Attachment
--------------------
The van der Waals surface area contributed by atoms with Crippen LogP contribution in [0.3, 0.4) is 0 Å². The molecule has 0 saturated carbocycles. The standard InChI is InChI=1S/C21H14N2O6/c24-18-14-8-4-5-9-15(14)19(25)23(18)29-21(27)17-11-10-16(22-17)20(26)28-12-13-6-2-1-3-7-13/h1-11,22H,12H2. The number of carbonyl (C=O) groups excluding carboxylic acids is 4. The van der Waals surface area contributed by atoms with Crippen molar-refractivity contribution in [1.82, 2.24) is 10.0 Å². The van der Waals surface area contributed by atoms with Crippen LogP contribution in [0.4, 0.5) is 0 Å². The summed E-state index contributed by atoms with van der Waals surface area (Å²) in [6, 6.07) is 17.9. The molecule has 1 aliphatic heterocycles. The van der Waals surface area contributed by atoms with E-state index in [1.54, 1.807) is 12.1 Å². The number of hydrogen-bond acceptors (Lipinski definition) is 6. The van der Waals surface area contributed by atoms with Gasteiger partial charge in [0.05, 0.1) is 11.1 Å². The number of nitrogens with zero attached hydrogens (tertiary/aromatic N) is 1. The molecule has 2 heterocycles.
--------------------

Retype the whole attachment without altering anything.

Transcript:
The van der Waals surface area contributed by atoms with Crippen LogP contribution in [0.3, 0.4) is 0 Å². The molecule has 0 saturated carbocycles. The standard InChI is InChI=1S/C21H14N2O6/c24-18-14-8-4-5-9-15(14)19(25)23(18)29-21(27)17-11-10-16(22-17)20(26)28-12-13-6-2-1-3-7-13/h1-11,22H,12H2. The number of carbonyl (C=O) groups excluding carboxylic acids is 4. The van der Waals surface area contributed by atoms with Crippen molar-refractivity contribution in [1.82, 2.24) is 10.0 Å². The van der Waals surface area contributed by atoms with Crippen LogP contribution in [0.4, 0.5) is 0 Å². The summed E-state index contributed by atoms with van der Waals surface area (Å²) in [6, 6.07) is 17.9. The molecule has 1 aliphatic heterocycles. The van der Waals surface area contributed by atoms with E-state index in [1.54, 1.807) is 12.1 Å². The number of hydrogen-bond acceptors (Lipinski definition) is 6. The van der Waals surface area contributed by atoms with Gasteiger partial charge in [0.05, 0.1) is 11.1 Å². The number of nitrogens with zero attached hydrogens (tertiary/aromatic N) is 1. The molecule has 2 heterocycles.